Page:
Leyla Weighs In: Size matters!


| By Leyla Muedin MS, RD, CDN

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Indeed, portion size, that is. Did you know a New York bagel was about the size of a hockey puck back in the 1970s? Today, it’s equivalent to four or five slices of bread. And if you hollow it out, about three slices of bread. Not much better, right?

portion size matters!And whatever happened to the 6-ounce cup of brown coffee—the standard for a hot beverage serving? Now, your “grande frappa-mocha-whappa” (your beverage choice) is equivalent to an ice cream sundae. Since when did a plain ol’ cup of joe become a full on dessert, besides tripling in size?

That large “tub” of popcorn at the movies? Do you realize it’s about the size of the wastepaper basket commonly used in your bathroom or home office?

The interesting thing scientific literature reveals is that, most often, we will accept the amount of food or beverage served as the ‘right’ amount – the amount we’re supposed to get. And more often than not, we will finish it! This is the work of Brian Wansink, Ph.D., Professor of Marketing and Nutritional Science at Cornell University. He has proven via his original research, “Why We Eat More Than We Think” (Mindless Eating, New York, NY: Bantam; 2006).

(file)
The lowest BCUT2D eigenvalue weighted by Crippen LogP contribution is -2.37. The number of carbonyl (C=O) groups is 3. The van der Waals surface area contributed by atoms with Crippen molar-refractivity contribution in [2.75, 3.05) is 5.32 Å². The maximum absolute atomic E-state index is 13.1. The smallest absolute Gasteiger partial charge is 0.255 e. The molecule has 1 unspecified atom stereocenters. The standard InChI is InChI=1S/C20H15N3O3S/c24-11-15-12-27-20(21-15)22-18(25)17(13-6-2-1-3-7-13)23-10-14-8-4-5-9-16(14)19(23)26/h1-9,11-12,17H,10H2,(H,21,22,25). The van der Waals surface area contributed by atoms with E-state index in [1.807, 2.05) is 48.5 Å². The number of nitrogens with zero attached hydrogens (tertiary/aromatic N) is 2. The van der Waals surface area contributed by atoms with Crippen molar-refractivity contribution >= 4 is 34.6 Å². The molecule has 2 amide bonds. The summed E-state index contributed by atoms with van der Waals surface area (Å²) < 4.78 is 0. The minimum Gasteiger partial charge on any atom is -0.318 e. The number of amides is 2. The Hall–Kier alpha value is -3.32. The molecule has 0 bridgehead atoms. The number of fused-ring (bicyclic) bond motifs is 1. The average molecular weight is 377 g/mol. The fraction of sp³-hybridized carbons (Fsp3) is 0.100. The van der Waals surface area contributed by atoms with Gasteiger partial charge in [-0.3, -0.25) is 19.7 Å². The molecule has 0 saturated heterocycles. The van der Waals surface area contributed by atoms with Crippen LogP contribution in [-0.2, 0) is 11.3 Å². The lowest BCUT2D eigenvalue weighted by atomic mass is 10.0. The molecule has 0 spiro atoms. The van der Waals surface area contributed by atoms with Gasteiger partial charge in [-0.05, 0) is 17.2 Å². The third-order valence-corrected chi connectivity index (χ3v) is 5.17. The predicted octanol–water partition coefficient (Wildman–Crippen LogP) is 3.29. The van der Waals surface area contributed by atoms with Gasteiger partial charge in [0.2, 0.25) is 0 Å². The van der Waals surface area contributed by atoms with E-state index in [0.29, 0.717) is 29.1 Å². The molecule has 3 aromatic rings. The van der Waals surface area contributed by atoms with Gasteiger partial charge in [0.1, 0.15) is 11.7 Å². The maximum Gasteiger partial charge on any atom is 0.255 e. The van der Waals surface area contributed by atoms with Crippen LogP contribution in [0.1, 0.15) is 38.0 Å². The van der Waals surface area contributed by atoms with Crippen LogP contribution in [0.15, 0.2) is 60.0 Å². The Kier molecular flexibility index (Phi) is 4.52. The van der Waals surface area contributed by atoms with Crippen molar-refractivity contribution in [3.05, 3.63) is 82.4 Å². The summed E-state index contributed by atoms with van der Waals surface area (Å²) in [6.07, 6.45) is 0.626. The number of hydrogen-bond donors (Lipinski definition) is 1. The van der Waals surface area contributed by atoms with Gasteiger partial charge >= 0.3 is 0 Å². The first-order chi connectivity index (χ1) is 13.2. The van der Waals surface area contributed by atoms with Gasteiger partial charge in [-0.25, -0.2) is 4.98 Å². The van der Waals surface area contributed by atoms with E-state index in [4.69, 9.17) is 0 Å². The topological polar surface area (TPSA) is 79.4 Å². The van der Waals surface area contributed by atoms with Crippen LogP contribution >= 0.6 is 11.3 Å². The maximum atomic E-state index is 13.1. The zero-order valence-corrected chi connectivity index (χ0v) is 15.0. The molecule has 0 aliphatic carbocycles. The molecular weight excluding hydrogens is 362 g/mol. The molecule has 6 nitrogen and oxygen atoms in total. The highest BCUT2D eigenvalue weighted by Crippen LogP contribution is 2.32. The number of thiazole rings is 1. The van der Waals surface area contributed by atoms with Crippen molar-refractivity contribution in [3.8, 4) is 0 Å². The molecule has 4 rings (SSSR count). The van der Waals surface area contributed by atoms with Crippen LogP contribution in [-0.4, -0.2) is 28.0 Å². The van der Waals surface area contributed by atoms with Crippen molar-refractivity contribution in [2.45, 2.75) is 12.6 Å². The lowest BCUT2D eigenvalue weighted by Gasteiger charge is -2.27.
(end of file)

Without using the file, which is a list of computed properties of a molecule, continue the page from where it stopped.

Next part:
Dr. Wansink has shown that the size of our plates can determine how hungry we feel, and this may explain why we overeat at restaurants. Why restaurants? Look at the size of the plate (or platter!) they serve your entrée on and then compare that to the size of your dinner plates at home. In fact, dinner plates from the 1950s were a couple of inches smaller in diameter than today’s standard dinnerware (9-10 inches vs. 11-12 inches). Dr. Wansink explains that the size of the plate (or popcorn bucket) “can provide subtle but powerful suggestions about how much one should eat.”

Compared to the French, Americans stop eating “when the plate is empty or when the television show they’re watching is over.” The French stop eating when they’re no longer hungry. The difference? The French pay attention to internal satiety cues.

The next time you’re in a restaurant or movie theatre, take a hard look at the portions you’re getting, and compare them to the amounts you would actually serve yourself at home. This exercise alone can change your perception of hunger.

To your health!


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